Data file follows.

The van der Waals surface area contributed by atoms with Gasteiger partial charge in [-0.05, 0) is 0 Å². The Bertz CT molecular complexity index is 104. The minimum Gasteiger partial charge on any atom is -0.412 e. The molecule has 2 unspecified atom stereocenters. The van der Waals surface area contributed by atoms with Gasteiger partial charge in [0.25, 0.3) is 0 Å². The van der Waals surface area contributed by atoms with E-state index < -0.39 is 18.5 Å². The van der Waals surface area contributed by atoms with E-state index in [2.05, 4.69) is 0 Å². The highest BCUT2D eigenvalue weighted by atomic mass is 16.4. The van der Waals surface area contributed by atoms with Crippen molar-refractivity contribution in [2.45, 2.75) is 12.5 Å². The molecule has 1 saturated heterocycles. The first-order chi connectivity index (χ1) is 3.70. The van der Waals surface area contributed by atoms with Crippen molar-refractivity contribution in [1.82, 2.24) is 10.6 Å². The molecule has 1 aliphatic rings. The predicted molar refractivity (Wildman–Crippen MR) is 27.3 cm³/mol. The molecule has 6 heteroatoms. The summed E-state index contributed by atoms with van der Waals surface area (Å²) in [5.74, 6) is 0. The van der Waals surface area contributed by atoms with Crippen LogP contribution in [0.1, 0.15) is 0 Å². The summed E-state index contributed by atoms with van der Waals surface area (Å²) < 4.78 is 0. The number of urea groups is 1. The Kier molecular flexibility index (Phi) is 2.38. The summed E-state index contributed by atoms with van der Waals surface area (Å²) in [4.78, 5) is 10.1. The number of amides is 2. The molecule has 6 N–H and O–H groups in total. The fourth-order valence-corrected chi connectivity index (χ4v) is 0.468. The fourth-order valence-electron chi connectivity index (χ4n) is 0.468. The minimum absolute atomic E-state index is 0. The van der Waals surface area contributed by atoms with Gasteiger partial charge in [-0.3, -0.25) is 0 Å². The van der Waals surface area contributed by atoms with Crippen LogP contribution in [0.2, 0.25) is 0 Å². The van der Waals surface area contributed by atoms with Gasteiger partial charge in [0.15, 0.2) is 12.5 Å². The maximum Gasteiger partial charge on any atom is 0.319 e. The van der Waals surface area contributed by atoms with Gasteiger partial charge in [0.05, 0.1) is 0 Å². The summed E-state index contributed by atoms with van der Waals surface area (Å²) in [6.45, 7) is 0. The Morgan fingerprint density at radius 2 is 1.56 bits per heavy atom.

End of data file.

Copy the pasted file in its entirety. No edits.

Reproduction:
The van der Waals surface area contributed by atoms with Gasteiger partial charge in [-0.05, 0) is 0 Å². The Bertz CT molecular complexity index is 104. The minimum Gasteiger partial charge on any atom is -0.412 e. The molecule has 2 unspecified atom stereocenters. The van der Waals surface area contributed by atoms with Gasteiger partial charge in [0.25, 0.3) is 0 Å². The van der Waals surface area contributed by atoms with E-state index < -0.39 is 18.5 Å². The van der Waals surface area contributed by atoms with E-state index in [2.05, 4.69) is 0 Å². The highest BCUT2D eigenvalue weighted by atomic mass is 16.4. The van der Waals surface area contributed by atoms with Crippen molar-refractivity contribution in [2.45, 2.75) is 12.5 Å². The molecule has 1 saturated heterocycles. The first-order chi connectivity index (χ1) is 3.70. The van der Waals surface area contributed by atoms with Crippen molar-refractivity contribution in [1.82, 2.24) is 10.6 Å². The molecule has 1 aliphatic rings. The predicted molar refractivity (Wildman–Crippen MR) is 27.3 cm³/mol. The molecule has 6 heteroatoms. The summed E-state index contributed by atoms with van der Waals surface area (Å²) in [5.74, 6) is 0. The van der Waals surface area contributed by atoms with Crippen LogP contribution in [0.1, 0.15) is 0 Å². The summed E-state index contributed by atoms with van der Waals surface area (Å²) < 4.78 is 0. The number of urea groups is 1. The Kier molecular flexibility index (Phi) is 2.38. The summed E-state index contributed by atoms with van der Waals surface area (Å²) in [4.78, 5) is 10.1. The number of amides is 2. The molecule has 6 N–H and O–H groups in total. The fourth-order valence-corrected chi connectivity index (χ4v) is 0.468. The fourth-order valence-electron chi connectivity index (χ4n) is 0.468. The minimum absolute atomic E-state index is 0. The van der Waals surface area contributed by atoms with Gasteiger partial charge in [-0.3, -0.25) is 0 Å². The van der Waals surface area contributed by atoms with Crippen LogP contribution in [0.2, 0.25) is 0 Å². The van der Waals surface area contributed by atoms with Gasteiger partial charge in [0.15, 0.2) is 12.5 Å². The maximum Gasteiger partial charge on any atom is 0.319 e. The van der Waals surface area contributed by atoms with Gasteiger partial charge in [0.05, 0.1) is 0 Å². The summed E-state index contributed by atoms with van der Waals surface area (Å²) in [6.45, 7) is 0. The Morgan fingerprint density at radius 2 is 1.56 bits per heavy atom.